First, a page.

by C. Townsend
Let’s talk about reading your writing out loud. Here in the writing center, reading out loud is standard practice. It is also standard in my writing classroom. And let me tell you, my students always flip out when they first learn that this is required. You’d think I’d told them their final presentations had to be modern dance routines. So why do writing centers and composition classrooms insist on making students read their writing out loud? Allow me to take a stab at this.
The most palatable explanation I can offer is proofreading efficiency. If you read your writing out loud, you will catch considerably more sentence-level errors than you would otherwise. We can hear grammatical errors easier than we can see them; that’s just how our brains work. I usually pitch this explanation with little resistance. However, though catching grammar fumbles is great, it isn’t the real prize, in my opinion. Reading out loud is really about hearing your writing voice, getting to know it, and learning to control it.
Have you ever, when trying to apologize for what you perceive as your writing weaknesses, rattled off something like “I write like I talk. That’s my problem?” I have heard this forlorn phrase repeatedly from apprehensive writers. It always feels so weary, like you’ve explained a million times that everyone else was at school for the lesson on how not to write like you talk, while you were getting your braces taken off that day. While I understand the impetus behind the idea, I’ve ultimately come to distrust that the notion is truly a real thing.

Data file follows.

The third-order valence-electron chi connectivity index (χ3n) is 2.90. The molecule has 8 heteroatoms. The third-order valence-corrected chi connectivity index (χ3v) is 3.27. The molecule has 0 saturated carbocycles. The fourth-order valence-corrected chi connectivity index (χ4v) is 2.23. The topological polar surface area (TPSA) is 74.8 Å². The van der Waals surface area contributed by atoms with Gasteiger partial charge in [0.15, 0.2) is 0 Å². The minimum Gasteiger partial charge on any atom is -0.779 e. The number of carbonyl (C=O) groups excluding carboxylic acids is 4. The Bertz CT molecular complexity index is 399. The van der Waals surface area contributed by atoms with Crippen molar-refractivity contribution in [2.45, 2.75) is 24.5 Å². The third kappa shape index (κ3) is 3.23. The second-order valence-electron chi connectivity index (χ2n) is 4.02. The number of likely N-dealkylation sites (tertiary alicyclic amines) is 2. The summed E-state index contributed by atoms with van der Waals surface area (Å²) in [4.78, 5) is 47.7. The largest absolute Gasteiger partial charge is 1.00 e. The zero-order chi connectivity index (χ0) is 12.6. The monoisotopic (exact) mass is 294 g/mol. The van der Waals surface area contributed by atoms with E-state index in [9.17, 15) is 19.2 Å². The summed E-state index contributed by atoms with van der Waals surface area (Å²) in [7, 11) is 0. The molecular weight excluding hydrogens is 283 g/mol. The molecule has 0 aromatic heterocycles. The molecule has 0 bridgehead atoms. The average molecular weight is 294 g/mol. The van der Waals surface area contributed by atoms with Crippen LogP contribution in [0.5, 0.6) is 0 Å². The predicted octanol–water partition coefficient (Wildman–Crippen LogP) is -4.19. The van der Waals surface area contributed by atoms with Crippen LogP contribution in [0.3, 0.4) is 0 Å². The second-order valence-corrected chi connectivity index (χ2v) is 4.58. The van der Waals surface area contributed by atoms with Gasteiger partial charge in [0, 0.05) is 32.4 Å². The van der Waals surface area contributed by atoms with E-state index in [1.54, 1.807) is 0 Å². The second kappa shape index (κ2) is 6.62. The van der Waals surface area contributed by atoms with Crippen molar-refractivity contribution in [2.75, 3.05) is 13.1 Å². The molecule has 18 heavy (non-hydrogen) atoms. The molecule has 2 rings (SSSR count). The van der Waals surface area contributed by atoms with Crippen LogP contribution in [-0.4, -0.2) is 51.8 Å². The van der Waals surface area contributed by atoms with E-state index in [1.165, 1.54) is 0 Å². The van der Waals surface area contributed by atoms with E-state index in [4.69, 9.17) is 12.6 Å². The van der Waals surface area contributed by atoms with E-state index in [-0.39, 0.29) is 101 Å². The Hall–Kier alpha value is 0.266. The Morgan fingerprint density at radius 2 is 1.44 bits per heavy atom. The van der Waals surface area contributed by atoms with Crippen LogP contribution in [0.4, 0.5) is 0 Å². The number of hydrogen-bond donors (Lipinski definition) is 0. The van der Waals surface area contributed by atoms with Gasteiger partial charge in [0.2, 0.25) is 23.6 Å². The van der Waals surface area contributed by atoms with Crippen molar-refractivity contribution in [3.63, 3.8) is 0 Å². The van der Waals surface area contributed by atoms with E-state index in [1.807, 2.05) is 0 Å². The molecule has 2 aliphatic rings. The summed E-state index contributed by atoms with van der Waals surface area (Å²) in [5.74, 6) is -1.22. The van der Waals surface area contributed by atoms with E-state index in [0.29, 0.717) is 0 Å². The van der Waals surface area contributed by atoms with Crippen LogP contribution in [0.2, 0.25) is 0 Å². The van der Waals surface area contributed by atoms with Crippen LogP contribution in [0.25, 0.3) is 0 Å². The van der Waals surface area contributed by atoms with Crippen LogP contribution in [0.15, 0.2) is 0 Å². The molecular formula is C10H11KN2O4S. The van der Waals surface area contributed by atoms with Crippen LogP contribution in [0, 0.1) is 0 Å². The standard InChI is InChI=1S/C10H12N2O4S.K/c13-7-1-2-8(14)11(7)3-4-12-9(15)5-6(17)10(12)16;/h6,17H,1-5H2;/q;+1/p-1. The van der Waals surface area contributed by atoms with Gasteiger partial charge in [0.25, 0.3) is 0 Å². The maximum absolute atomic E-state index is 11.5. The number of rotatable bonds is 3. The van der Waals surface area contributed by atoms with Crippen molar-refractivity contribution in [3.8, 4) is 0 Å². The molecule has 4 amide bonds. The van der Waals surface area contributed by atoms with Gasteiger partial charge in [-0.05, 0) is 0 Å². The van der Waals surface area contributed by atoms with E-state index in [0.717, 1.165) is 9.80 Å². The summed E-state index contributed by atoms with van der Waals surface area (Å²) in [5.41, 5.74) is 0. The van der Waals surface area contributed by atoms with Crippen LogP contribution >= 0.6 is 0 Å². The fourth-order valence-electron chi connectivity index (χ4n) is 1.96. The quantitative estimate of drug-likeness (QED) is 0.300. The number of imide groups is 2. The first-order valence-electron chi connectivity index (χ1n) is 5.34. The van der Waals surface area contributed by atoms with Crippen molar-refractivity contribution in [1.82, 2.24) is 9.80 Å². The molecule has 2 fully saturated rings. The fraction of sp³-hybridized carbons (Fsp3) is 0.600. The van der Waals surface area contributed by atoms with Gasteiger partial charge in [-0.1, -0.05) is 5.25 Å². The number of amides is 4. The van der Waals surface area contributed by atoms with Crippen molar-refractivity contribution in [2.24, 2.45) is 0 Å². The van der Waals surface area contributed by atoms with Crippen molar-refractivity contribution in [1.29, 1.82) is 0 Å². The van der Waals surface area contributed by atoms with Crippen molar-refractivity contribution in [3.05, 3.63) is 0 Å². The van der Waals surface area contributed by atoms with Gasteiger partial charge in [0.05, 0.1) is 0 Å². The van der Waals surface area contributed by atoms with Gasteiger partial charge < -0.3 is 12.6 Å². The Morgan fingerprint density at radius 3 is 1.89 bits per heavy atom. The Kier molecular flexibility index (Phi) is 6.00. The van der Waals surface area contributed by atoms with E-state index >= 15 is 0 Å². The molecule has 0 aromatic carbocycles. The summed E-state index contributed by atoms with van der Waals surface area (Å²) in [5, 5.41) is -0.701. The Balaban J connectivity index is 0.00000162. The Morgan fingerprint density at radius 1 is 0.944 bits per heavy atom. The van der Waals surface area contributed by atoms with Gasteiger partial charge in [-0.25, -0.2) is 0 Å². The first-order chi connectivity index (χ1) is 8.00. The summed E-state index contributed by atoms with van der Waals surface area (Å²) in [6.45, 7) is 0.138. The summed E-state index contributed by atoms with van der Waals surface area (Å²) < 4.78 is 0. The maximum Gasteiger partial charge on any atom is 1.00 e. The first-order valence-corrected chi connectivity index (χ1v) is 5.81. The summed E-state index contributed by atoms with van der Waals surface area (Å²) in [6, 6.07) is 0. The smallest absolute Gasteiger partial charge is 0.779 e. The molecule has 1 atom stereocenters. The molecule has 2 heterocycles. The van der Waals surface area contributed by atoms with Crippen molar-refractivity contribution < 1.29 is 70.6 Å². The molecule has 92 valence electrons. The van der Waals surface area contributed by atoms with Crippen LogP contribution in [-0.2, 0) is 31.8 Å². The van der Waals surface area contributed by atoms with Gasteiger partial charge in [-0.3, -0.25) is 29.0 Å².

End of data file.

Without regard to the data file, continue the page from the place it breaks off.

Writing like you speak implies that your writing voice and your speaking voice come from the same place in your head. I don’t think they do. When you sit down to write a thank you note to Grandma, you don’t have to imagine a conversation with her in your head and hit an imaginary record button to capture it so that you know what to write in the card. The words and the sentences flow from your brain to your pen directly without having to detour through an imagined talking scenario. As that’s the case, it makes sense that we should become as familiar with our writing voices as our speaking voices.
My verbal expression is sarcastic with a dry, flat delivery style. If you don’t know me, I can come off as curt, which sometimes people interpret as disrespectful. Since I’ve been listening to my verbal expression for a long time now, I’ve gotten to know it; thus, I’ve learned how to adjust it. So I do my best to be aware of my natural tendency toward sarcasm and take steps not to sabotage myself.
My writing voice is different. It tends to be thick and over-explanatory, so it takes me a long time to make a point. And if my intent is to be funny, I take way too long to get to the punchline. This is the opposite of my speaking voice. But I had no clue that this was the case until relatively late in life, when I started reading my writing out loud. When you get into the habit of reading your writing out loud, you become accustomed to what your writing voice sounds like—just like with your speaking voice. And with awareness comes control. But you have to get over the initial uncomfortableness that comes with hearing your writing out loud. Don’t worry too much about that. The jitters pass almost instantly.